Sanibel Island, Florida — Her friends recall Marion Knott McIntyre as the type of woman who was quick to pick up the tab after Sunday post-Mass breakfast, and would spontaneously offer gifts, sometimes monetary, to people she felt had need. She rarely took no for an answer.
That legacy – Knott McIntyre died a childless widow in December 2017 at 86 years old – has long been in dispute. Was she simply naturally generous? Or was her generosity exploited?
Fr. Christopher Senk, pastor of St. Isabel Church here, was charged by his bishop with improperly influencing McIntyre, a St. Isabel's parishioner, who gave him $25,000-30,000 in gifts over a six-year period, as well as naming the priest in her estate, to the objection of some members of her Maryland-based family.
"Please understand it is my obligation to exercise careful vigilance," Bishop Frank Dewane of the Diocese of Venice, which includes St. Isabel's, wrote to the parish after Senk was expelled from his rectory in October 2016. Senk, pastor at St. Isabel's since 2003, was placed on administrative leave at that time.
The case has played out in an atmosphere both of distrust of the church hierarchy and, conversely, the response of bishops sensitive about criticism of failure to act against ethical lapses by clergy in the past.
A vocal group of parishioners who support Senk have long disputed Dewane's vigilance. They say Dewane is guilty of railroading a popular pastor, known for opening his rectory on holidays to parishioners bereft of family, with the pastor cooking the meals.
Every Tuesday morning a prayer support group meets at the parish to pray for Senk.
When it began more than three years ago, organizer Genny Gray noted the parish staff marking down license plate numbers in the parking lot. They were monitoring who supported the pastor, she said, part of the ongoing struggle between parishioners who support Senk and those who endorse Dewane.
Today, participants number from a dozen – during the summer offseason here – to as many as 30 during the winter peak.
It's just one sign of the ongoing support for Senk, who was ordered by Dewane to leave his rectory in October 2016, and given 12 hours to vacate the premises. The case subsequently made its way to the Vatican Congregation for the Clergy in Rome, which upheld the suspension of the pastor earlier this year.
On the day of his expulsion, a news crew from a local NBC station arrived, tipped off, said Senk supporters, by the diocese. The priest's suspension led the newscast that evening.
Deacon William Gray, husband of Genny Gray and also a Senk supporter, noted that the case may well have been long forgotten in most parishes. But parishioners here, many of them retirees, have the time and the money to support their beleaguered pastor. They have raised more than $300,000 to pay for church and civil attorneys to pursue his case.
In an era of widespread suspicion of church leadership, some Catholics here see Senk's case as another example of abuse from the hierarchy. Those supportive of the pastor call their group Parishioners for Justice and claim that 85% of parishioners want Senk reinstated.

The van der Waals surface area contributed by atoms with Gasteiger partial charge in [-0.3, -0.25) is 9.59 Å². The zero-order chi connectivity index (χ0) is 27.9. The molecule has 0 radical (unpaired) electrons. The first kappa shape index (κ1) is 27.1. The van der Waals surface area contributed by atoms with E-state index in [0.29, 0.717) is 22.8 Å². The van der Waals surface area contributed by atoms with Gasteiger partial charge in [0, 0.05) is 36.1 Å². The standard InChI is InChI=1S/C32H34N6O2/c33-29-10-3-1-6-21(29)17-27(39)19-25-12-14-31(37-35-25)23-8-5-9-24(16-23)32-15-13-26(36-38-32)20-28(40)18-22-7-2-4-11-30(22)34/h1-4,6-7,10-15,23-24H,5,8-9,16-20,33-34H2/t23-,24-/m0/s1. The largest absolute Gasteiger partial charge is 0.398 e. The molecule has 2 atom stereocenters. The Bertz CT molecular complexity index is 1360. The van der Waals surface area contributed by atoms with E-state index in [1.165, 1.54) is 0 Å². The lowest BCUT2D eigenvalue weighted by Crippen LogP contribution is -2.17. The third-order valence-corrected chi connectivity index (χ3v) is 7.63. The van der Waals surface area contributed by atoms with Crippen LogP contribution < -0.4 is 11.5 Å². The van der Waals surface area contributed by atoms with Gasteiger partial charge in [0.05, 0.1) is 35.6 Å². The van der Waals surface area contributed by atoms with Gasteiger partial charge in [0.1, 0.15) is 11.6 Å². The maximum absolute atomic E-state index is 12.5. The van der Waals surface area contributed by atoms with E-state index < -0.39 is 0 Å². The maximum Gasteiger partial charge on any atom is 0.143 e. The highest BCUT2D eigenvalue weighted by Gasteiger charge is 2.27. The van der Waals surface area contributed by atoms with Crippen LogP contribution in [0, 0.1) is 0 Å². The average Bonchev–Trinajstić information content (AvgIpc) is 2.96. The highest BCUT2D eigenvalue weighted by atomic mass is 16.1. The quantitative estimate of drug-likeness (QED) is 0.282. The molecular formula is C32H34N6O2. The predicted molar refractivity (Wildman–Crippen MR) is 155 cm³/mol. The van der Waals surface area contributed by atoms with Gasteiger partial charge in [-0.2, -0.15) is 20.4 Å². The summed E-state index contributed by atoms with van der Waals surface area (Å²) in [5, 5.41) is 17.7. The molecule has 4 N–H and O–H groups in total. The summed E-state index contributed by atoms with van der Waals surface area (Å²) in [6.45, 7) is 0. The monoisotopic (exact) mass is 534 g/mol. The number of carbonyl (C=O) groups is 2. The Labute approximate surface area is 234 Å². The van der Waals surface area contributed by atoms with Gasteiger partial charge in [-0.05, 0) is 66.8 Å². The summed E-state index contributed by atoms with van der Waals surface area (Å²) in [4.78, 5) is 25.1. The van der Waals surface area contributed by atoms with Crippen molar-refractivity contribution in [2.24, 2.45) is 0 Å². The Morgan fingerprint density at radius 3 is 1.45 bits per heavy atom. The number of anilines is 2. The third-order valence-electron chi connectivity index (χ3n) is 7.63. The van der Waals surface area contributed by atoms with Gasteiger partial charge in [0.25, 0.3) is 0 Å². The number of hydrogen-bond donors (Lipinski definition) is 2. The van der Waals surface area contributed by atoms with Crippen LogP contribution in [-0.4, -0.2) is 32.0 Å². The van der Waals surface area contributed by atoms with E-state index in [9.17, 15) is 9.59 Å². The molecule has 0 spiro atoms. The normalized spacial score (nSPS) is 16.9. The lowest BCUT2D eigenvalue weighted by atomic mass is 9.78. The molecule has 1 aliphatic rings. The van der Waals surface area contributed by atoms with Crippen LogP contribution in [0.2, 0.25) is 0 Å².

"People here have the financial means," said Deacon Gray, a professor of civil engineering who led the department at the University of Notre Dame and is a deacon for the Diocese of Raleigh, North Carolina.*
The parish is an integral part of the small resort community. Sanibel Island is a place where million-dollar plus homes and hotels line the shores of Tarpon Bay and the Gulf of Mexico. Connected by causeway to the sprawling and traffic-choked Fort Myers region, Sanibel Island remains a quiet retreat, especially as summer wanes and the northern snowbirds have yet to arrive. The population of some 7,000 swells more than four times in the winter.
"If he was at a parish without those resources, he would have no chance," Deacon Gray said about Senk.
Dewane appointed Fr. Joseph Gates as parochial vicar to administer the parish. Gates was arrested in August and charged with drunk driving. A new priest will arrive at the parish this fall, with Gates having been appointed to another parish.
Some parishioners see Senk as an involved pastor who led parish tours of Europe and was a trusted counselor. After Hurricane Charlie struck the island in 2006, Senk oversaw the construction of a new church, including an elaborate prayer garden.
Senk supporters painted a picture of McIntyre, a former nun, as one uneasy with her inherited wealth. And they say that Dewane, who worked in the Vatican before being named to Venice, used his influence in Rome to stack the case against Senk.
But the kudos from parishioners have so far had little impact. Senk said that Dewane has cast a pall of suspicion on him ever since he signed a petition casting doubts upon the bishop's leadership style. That petition, sent to the apostolic nuncio in Washington and anonymously signed by other Diocese of Venice priests, said that Dewane was guilty of autocratic leadership.
Ever since signing that petition, Senk said the bishop has led a long campaign against him, including offering credence to charges, later dismissed, from McIntyre family members accusing the priest of stealing jewelry from her hospital room. Charges that Senk exerted undue influence about her estate were also investigated by the Lee County Sheriff's Office, but he was not charged with any crimes.